I shouted last-minute instructions to my sons to stay with the bishop, and the stake president admonished us to drive carefully as he tossed a small object to me. “You might need this,” he said. The door slammed shut, and we were on our way.

I looked at the object in my hand—a bottle of consecrated oil. I offered it to the injured youngster’s father. Through tears he explained that he couldn’t control his emotions enough to talk and asked that we administer to his son.

My medical colleague held the I.V. in the air while I anointed the boy’s head. Then he hung the intravenous bottle on an improvised hook while he sealed the anointing. As our hands rested on our small patient’s head, we could feel the awful bumping of the van as it hurried over the rough road. But above the roar of the engine and the rattles produced by the rugged road, I distinctly heard the words, “… by the power of the priesthood, we command you to live until we can obtain the necessary medical help.”

We tried to comfort our tiny patient, yet continued to arouse him so he would not lapse into unconsciousness. The drive from the city to the stake ranch had required an hour and forty-five minutes. As I remembered how rapidly patients can bleed to death from a ruptured spleen, the words “we command you to live” echoed in my mind.

After an unbelievable forty-seven-minute trip, we carried our seriously injured little patient through the emergency entrance of the Primary Children’s Medical Center. Just as we arrived, an enormous cloudburst descended. In a matter of minutes the van was up to its hubcaps in water.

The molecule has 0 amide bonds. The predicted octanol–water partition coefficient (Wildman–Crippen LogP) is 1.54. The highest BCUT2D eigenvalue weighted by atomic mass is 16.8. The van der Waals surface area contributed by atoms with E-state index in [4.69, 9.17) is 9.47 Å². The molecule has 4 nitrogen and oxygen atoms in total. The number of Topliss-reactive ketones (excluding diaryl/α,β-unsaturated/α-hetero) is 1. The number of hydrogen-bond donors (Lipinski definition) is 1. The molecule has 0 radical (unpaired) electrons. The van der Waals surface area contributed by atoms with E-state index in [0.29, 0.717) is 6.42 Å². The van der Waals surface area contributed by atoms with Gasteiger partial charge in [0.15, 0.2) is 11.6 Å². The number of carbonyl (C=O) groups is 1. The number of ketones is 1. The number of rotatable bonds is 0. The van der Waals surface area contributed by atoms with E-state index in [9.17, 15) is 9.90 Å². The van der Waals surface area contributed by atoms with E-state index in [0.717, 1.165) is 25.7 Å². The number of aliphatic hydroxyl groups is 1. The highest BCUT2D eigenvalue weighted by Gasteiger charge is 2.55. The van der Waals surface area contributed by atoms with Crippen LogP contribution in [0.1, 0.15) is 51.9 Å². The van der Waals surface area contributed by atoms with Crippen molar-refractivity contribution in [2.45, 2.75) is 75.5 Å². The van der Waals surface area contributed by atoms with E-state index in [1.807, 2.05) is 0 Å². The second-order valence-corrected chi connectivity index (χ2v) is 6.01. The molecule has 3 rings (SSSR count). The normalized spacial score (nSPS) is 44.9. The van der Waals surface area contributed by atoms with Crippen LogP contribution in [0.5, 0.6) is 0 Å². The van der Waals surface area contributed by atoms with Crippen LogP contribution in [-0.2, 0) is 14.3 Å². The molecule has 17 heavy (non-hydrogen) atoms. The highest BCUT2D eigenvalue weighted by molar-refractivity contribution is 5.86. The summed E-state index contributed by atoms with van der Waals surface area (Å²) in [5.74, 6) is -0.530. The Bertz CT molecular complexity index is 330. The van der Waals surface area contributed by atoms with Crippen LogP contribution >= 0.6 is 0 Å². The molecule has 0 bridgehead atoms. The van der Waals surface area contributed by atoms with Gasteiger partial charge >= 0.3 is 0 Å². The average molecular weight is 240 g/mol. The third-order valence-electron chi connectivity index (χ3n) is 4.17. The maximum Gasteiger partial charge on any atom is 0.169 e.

“You handle your van very well,” I said to the driver. “Where did you learn to drive like that?”

“I’m an ambulance driver by profession,” he said.

Some might call it coincidence, but when we arrived at the hospital, we were able to get the boy into surgery almost immediately. The pediatric surgeon was off duty but had come to the hospital to catch up on some paperwork, and the pediatric anesthesiologist had just arrived to examine the next day’s surgical patients.

Weary from our experience, the ophthalmologist and I nonetheless accepted the invitation to observe the surgery, and what we saw was remarkable. The laceration in the boy’s spleen was the size and shape of a quarter. Ordinarily a spleen with a rupture this severe would cause death within a very few minutes from hemorrhage. But, amazingly, the hemorrhage had stopped; it was sealed by a beautiful, blue-black clot. As I looked at what normally would have cost the life of this precious boy, I could only repeat those words of the priesthood bearer: “We command you to live.”

Later, as we emerged from the operating room, the surgeon offered encouraging words. “That fracture in his hip may slow him down a little,” he said, “but he’ll soon be as good as new.” The boy’s father relaxed with a very relieved smile.

The sudden thunderstorm had flooded the highway in several places, making the trip back to the ranch difficult—a trip that might well have been impossible a few hours earlier. That night our heavy eyelids closed on grateful eyes, grateful for the miracle they had beheld.